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Actually, it's not quite that simple. The use case for air brakes also includes the fact that they are much better under heavy use cases -- literally, you can use them to the point of setting the brake pads on fire (whereas hydraulic systems will have stopped providing braking force long before that). The reason that airplanes and and Formula 1 cars don't use them have to do with a myriad of other factors which don't apply to motorhomes.

My point was that with and exhaust brake (and, as others have pointed out, a 2 stage Jake), you aren't using your wheel brakes much at all, so you actually get the smoother application benefits, etc., of hydraulic brakes with no real loss of safety.

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Old 11-01-2014, 12:40 PM   #9
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Thanks to all that have contributed to the issue raised. The brakes will not impact my decision to buy or not buy.
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With: Ch. "Carrie", Std. Schnauzer & "Sophie" Cocker
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Old 11-03-2014, 12:45 AM   #10
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Quote:
Originally Posted by SteveLevin View Post
Actually, it's not quite that simple. The use case for air brakes also includes the fact that they are much better under heavy use cases -- literally, you can use them to the point of setting the brake pads on fire (whereas hydraulic systems will have stopped providing braking force long before that). The reason that airplanes and and Formula 1 cars don't use them have to do with a myriad of other factors which don't apply to motorhomes.



Steve
Please elaborate. I'd like to hear how the transfer of kinetic energy into heat differs in a motorhome chassis from aircraft or race cars.
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Old 11-03-2014, 06:48 PM   #11
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Having had two Alpine coaches, a 2000 40 footer and a 2003 40 footer I can attest to the following. The 2000 equipped with a Pac Brake had some problems in stop and go traffic where the the front brake calipers would get hot and cause the brakes to fade and smell. The 03 was a bit better, different brake configuration, I think. However I had the engine quit on me going down a curving hill. Suddenly I had no brakes and no power steering. Real exciting.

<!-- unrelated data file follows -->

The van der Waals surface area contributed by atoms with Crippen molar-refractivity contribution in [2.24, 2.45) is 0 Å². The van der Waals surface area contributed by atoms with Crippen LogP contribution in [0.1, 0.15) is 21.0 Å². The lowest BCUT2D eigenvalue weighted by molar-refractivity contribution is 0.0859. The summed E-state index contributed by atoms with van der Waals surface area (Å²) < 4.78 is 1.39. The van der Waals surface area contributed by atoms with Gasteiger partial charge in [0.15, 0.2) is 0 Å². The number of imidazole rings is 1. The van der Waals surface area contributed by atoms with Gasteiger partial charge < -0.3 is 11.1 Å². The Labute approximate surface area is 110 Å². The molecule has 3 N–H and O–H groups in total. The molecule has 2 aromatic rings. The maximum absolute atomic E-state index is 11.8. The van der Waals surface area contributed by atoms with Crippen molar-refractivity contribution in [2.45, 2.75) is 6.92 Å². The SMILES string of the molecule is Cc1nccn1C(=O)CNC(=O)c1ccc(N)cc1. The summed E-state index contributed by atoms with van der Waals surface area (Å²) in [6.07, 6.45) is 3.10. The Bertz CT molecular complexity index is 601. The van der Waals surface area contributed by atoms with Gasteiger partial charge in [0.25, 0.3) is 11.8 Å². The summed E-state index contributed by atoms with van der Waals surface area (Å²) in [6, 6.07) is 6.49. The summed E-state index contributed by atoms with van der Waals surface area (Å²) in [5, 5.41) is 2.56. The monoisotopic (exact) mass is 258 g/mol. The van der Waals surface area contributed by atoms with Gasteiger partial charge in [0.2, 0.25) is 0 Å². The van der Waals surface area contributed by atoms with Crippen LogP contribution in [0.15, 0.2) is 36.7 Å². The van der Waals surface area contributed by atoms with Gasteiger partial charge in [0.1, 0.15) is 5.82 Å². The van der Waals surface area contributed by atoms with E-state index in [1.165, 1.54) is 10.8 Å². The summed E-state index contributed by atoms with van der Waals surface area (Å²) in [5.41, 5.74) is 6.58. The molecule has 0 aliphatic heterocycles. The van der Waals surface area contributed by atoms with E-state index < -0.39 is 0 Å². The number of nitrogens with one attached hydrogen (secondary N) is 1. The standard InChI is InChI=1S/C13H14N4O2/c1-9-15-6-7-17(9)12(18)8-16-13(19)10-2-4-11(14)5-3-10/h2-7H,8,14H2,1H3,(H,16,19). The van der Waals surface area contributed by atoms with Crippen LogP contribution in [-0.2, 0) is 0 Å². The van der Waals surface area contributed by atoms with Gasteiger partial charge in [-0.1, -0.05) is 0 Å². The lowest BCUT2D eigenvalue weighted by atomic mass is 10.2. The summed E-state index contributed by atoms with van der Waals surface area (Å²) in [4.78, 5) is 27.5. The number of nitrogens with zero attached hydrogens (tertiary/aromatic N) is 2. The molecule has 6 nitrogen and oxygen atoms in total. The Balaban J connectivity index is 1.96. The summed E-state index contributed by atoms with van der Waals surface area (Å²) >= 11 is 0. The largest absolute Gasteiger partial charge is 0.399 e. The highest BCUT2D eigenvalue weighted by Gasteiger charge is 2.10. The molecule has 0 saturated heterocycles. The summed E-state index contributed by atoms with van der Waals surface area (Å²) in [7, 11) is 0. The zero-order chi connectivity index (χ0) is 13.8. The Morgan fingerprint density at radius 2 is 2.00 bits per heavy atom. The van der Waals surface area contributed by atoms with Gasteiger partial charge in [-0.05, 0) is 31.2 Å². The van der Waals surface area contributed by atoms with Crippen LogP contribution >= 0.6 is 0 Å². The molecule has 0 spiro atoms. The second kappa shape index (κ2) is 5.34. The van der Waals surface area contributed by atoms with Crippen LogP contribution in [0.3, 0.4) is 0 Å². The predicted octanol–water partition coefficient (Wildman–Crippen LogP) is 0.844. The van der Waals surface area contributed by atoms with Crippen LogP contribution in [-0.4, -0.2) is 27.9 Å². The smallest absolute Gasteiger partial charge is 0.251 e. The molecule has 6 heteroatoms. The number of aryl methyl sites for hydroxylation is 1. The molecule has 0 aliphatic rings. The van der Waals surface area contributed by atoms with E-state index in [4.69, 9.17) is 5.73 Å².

For comparisons sake we now have a coach equipped with air disc brakes and a Jake engine brake. Air brakes have a reserve tank of air for this situation. Plus air disc are very powerful.
Would not consider going back to a coach with hydraulic brakes. Air over hydraulics, perhaps.
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Old 11-03-2014, 06:56 PM   #12
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Interesting--your 03 Alpine and perhaps your 00 both had an aux braking system powered by a 12v motor to provide power assisted braking in the event of engine loss. Yes--steering might be an issue if the engine stalls/quits but that applies to most coaches. Of course in a real emergency you could always pull the "yellow handled" parking brake knob. IMHO, both braking configs have advantages and disadvantages--but your experience with engine loss doesnt address either side of the issue......
PS--your 03 should have had a ISL 400 with a Jake, guess the ISC was still an option in 03.....
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Old 11-04-2014, 09:00 PM   #13
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Old Scout - I believe the ISC was standard in '03, but the majority of coaches were built with the optional ISL.
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Old 11-04-2014, 09:43 PM   #14
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Here's a little different thought, one that might be worth considering if your coach spends a lot of time in storage? It's been my experience that drum brakes handle inactivity MUCH better than discs.

Might not apply here, but it sure does on everything I've owned in the past. Big rust pits develop under the disk brake pad pretty quickly. Left long enough, that rotor is ruined. Drum brakes don't seem to have this issue?